- Project plans
- Project activities
- Legislation and standards
- Industry context
Last edited 22 Jan 2018
How should Facility managers use Revit BIM?
Revit Autodesk, is building design software that is specifically built for building information modelling (BIM). It includes features for architectural, mechanical, electrical and plumbing (MEP) and structural engineering disciplines. Revit is not facility management software - however it provides several tools that allow users (facility managers) to explore, track and manage facility information. These tools support facility managers in their use of BIM to analyse spatial information, track inventories, perform cost analysis and so on.
 Documentation and record keeping
The model that is provided to the facility manager serves as a document that contains highly detailed and accurate information about the facility. It not only includes data pertaining to the architectural, structural and MEP disciplines, but also contains details such as design and construction information, 4D coordination models and fabrication models. It also includes facility information like serial codes, warranties, operational data, maintenance history of individual components of the building and so on.
As a facility ages and undergoes spatial changes, renovation work and maintenance operations the building information is then updated in the model, so that it can be effectively used for future renovations and facility management.
 Preventive maintenance modelling
Facility managers can use BIM to plan maintenance activities. It can be used to evaluate a situation and take informed decisions about repair work, renovations, refurbishments, spatial changes and so on. As a result the need for emergency repairs and corrective maintenance reduces. This in turn reduces the need for repeated repairs and maintenance, improves the performance of the facility, improves occupant comfort and reduces the amount spent on O&M activities.
 Energy efficiency analysis
Facility managers can use BIM to compare the predicted performance of building systems with actual performance and ensure that sustainability standards are maintained. BIM data can be used to analyse and validate the performance of individual systems, report discrepancies and evaluate the impact of any proposed changes to improve performance.
 Management of spatial requirements
In an occupied facility, spatial requirements may need to be changed over time. Using BIM with detailed spatial information allows facility managers to make the best use of available space and plan in advance for future space requirements.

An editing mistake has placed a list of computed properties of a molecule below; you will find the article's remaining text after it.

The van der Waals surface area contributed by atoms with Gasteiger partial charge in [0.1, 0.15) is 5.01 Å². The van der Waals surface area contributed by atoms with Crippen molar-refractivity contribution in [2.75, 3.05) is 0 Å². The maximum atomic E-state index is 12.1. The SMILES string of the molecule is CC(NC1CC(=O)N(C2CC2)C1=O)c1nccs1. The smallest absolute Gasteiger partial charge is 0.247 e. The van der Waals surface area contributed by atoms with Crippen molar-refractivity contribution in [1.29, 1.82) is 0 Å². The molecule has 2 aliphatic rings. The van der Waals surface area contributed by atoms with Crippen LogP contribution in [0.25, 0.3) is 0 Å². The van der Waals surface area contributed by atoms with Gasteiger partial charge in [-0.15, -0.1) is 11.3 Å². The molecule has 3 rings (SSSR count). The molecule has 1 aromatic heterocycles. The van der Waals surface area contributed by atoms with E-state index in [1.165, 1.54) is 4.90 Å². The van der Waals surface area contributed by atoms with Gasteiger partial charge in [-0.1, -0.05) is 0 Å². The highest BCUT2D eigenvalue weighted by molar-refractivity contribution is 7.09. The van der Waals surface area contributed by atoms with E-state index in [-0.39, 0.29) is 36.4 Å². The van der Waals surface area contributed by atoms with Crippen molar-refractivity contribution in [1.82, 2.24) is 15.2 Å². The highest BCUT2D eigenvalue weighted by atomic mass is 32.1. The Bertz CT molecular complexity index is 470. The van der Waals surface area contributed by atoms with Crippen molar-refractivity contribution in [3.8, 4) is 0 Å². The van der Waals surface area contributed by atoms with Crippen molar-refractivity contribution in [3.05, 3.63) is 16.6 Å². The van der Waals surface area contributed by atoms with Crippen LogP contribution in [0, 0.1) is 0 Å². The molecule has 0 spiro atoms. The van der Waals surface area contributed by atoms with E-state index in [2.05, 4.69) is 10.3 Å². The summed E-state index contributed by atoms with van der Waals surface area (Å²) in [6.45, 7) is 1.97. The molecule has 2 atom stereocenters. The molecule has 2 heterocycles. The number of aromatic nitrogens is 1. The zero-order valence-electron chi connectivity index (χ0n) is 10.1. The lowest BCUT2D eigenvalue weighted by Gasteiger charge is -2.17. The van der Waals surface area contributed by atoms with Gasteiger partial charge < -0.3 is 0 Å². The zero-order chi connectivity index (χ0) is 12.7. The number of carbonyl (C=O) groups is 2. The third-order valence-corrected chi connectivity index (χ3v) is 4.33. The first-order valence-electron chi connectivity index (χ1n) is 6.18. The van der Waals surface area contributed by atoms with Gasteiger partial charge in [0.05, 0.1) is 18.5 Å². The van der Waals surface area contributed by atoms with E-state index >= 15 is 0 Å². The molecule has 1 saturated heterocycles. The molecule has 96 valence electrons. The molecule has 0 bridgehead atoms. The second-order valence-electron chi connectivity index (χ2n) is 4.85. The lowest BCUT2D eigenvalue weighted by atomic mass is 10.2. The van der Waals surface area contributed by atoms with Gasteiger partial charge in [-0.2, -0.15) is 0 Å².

Data in BIM can be linked with building asset databases and used for O&M activities like short-term or long-term planning, maintenance scheduling, making informed financial decisions for O&M and so on. BIM can also be used to manage assets, evaluate the implications of changing and upgrading building assets, produce accurate quantity take offs etc.
BIM gives facility managers information to brace up and prepare facilities to face and overcome disasters and emergency situations. This can be done by combining information such as MEP systems, equipment schematics, floor plans etc and retrieving real-time information via building automation systems. BIM can also be used to analyse the situation, detect the source of emergency situations as they arise and plan measures accordingly.
Featured articles and news
Part of Designing Buildings Wiki, BREEAM Wiki will advance knowledge sharing for the BRE family of sustainability tools.
From the decorative to the utilitarian, and from the photographed to the forgotten.
New BRE book considers the progression from project-based knowledge creation to whole-life urban knowledge management.
This CIOB article explores the concept of value in building design and construction.
BREEAM and Measurabl announce integration to improve the financial performance of commercial real estate.
Rogers Stirk Harbour + Partners' release new images of soon-to-open 3WTC tower in New York.
A document can be called a bond or a guarantee. Does the name matter and what is the difference between them?
New briefing note is launched focusing on increasing knowledge of housing that promotes health and wellbeing.
Arbitration is a private, contractual form of dispute resolution used in the construction industry.
The European Parliament has approved a revised Energy Performance of Buildings directive.
One in six MPs supports the ring-fencing of retentions as proposed in the 'Aldous Bill'.
A stakeholder is anyone who has an interest in the process or outcome of a construction project.